After-School Programs Might Help English-Language Learners Improve Reading Skills
With President Trump’s proposed federal budget calling for cuts in after-school programing, the nonprofit advocacy group Afterschool Alliance released an issue brief this month highlighting several programs they say are helping students who are learning English.
The brief, “Afterschool Providing Key Literacy Supports to English Language Learner Students,” notes the increasing number of ELL students in America’s public schools — 4.5 million in the 2013-14 school year or 9.3 percent.
The number of ELL students has grown steadily over the past decade, according to the brief, and they speak more than 30 different languages with 3 in 4 living with families who speak Spanish. “ELL students represent at least 6 percent of the public school population in almost half of U.S. states,” according to the brief.
The achievement gap in reading scores between ELL students and non-ELL students showed up in the 2015 National Assessment of Educational Progress (NAEP), often called the nation’s report card: 68 percent of ELL fourth graders scored below basic compared to 27 percent of non-ELL students. In eighth grade it was 71 percent versus 21 percent; and in 12th grade it was 76 percent to 26 percent respectively.
Those who support the Trump budget proposal to cut afterschool programs for low-income students say there is no evidence to show these programs are working.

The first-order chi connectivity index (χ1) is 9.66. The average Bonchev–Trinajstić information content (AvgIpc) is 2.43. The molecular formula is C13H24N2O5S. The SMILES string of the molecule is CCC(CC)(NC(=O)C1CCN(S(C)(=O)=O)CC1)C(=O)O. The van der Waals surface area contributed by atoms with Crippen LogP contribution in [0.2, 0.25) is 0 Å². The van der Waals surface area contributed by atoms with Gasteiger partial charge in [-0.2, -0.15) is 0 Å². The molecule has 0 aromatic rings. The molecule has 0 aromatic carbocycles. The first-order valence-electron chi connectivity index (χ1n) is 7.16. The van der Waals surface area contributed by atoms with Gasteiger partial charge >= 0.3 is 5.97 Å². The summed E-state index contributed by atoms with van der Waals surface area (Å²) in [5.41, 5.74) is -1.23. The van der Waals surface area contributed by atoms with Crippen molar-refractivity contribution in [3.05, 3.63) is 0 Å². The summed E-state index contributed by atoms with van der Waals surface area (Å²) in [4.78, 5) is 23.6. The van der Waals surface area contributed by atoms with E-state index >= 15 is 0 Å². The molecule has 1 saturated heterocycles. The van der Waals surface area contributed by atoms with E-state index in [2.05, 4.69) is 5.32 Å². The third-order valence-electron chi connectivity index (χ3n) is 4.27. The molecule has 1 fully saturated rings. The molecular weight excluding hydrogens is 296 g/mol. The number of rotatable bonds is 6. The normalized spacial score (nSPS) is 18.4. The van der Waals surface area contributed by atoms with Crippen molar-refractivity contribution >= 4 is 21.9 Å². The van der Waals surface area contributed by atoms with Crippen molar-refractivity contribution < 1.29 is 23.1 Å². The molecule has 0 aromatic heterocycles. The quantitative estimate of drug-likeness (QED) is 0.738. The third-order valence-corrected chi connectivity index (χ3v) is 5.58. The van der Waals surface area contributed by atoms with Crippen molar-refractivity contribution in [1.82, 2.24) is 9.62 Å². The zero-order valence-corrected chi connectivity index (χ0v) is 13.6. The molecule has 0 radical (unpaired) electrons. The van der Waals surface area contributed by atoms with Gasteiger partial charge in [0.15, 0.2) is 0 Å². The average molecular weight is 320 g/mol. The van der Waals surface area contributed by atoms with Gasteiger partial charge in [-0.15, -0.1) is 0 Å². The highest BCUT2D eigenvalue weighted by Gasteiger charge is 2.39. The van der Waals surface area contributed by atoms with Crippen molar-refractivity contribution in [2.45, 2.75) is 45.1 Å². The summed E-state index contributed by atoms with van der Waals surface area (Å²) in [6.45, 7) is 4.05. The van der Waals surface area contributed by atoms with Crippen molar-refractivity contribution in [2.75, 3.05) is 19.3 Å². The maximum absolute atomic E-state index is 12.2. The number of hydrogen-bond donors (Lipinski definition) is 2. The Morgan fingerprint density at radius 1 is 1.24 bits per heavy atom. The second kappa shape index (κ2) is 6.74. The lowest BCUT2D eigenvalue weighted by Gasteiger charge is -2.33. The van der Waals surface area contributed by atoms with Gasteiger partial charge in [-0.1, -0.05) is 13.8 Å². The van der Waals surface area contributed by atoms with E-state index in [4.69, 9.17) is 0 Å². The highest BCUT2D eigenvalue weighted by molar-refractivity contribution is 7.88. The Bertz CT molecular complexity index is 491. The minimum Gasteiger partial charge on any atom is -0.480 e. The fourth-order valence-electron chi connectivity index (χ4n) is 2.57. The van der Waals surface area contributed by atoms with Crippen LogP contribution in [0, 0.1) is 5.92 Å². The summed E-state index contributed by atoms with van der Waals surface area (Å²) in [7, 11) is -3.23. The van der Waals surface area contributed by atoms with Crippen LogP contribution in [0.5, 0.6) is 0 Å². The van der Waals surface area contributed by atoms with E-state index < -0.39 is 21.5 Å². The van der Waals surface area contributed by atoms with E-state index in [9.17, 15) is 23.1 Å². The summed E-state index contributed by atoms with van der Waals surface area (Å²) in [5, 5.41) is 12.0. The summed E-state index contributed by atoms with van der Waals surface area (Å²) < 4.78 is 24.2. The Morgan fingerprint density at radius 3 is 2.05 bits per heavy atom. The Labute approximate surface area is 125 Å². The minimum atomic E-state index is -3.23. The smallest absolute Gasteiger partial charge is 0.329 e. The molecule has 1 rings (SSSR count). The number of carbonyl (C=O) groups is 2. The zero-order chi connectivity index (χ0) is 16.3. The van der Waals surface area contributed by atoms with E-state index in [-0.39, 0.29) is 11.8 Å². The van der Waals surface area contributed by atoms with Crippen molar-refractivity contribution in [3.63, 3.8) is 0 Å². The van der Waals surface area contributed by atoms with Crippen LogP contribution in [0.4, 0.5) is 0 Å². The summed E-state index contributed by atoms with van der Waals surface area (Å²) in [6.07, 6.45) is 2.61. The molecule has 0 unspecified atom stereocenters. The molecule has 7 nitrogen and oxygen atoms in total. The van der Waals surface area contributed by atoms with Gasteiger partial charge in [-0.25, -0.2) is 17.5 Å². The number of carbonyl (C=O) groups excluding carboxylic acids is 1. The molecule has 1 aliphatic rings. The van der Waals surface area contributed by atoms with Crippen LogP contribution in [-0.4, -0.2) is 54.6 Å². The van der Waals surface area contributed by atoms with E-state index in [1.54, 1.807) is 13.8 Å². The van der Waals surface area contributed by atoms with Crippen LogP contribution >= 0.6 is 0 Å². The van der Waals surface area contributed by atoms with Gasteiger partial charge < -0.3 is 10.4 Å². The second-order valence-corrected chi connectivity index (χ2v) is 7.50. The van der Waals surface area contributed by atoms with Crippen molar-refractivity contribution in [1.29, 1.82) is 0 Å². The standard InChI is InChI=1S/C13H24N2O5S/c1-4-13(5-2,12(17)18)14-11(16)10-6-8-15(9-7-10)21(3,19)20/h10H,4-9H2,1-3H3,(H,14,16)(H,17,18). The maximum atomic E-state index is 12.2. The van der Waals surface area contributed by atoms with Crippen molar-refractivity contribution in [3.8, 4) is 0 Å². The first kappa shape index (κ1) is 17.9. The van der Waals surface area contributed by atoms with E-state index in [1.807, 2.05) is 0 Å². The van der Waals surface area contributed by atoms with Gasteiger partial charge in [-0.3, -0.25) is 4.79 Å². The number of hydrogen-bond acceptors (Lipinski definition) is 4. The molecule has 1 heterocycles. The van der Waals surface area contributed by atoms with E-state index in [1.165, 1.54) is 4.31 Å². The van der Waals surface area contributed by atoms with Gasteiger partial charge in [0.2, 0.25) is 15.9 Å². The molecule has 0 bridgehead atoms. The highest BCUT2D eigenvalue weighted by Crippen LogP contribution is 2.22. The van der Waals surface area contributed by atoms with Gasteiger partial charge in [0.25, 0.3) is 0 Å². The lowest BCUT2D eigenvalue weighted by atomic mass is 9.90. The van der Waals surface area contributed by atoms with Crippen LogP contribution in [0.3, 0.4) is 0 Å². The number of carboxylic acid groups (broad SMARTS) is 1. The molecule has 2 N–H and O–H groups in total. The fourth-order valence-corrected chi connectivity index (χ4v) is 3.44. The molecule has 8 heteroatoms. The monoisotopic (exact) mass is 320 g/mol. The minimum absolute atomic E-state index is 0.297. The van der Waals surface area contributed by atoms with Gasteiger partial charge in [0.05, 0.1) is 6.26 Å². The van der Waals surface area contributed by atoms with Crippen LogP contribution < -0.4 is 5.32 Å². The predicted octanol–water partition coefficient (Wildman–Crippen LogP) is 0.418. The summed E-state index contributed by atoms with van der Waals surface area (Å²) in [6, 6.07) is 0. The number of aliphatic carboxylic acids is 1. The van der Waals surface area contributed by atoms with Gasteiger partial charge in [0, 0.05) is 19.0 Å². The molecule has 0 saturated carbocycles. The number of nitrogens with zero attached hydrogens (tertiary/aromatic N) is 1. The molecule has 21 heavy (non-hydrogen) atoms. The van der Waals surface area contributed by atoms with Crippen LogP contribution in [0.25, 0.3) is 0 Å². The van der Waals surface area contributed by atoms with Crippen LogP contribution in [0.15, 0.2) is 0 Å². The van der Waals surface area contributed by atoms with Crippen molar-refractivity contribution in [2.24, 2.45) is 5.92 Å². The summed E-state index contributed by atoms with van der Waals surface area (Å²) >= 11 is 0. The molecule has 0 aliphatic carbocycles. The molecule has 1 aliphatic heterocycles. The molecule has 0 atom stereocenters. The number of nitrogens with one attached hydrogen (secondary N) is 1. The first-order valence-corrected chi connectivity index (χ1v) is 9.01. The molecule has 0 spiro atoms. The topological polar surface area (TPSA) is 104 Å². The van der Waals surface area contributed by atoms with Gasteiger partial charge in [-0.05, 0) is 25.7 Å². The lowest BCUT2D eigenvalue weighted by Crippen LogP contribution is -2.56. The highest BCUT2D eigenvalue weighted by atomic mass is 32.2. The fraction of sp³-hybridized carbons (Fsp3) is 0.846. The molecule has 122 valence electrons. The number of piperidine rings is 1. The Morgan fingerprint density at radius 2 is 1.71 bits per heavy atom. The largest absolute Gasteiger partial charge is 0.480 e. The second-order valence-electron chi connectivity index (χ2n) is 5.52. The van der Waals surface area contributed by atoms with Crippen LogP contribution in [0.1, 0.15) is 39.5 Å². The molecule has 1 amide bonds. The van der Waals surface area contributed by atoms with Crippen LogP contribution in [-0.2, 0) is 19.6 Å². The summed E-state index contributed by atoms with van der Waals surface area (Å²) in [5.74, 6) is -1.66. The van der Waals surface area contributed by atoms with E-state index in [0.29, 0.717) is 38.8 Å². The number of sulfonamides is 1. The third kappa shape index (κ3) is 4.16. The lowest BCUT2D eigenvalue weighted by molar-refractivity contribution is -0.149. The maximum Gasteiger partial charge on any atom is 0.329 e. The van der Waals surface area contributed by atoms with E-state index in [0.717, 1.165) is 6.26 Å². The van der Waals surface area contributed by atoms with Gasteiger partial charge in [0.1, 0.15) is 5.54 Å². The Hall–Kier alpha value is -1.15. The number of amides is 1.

The Afterschool Alliance brief, however, highlights six programs throughout the country they say test data show are helping ELL students in different ways.
For example, the Mighty Writers and Raider’s ARK (Academics Reinforcing Knowledge) program in Philadelphia uses bilingual mentors. In the fall of 2015, no student in the program scored a proficient writing score, according to the brief, but by the end of the school year 62 percent were proficient.
Some programs are “incredibly flexible” while others are “culturally responsive,” said Nikki Yamashiro, director of research for the Afterschool Alliance. The other programs the brief highlights are in Colorado, North Carolina, Ohio and two in Wisconsin.
Marilyn Garateix, a freelance journalist, has been an education editor at The Boston Globe and The Tampa Bay Times. You can email her at email@example.com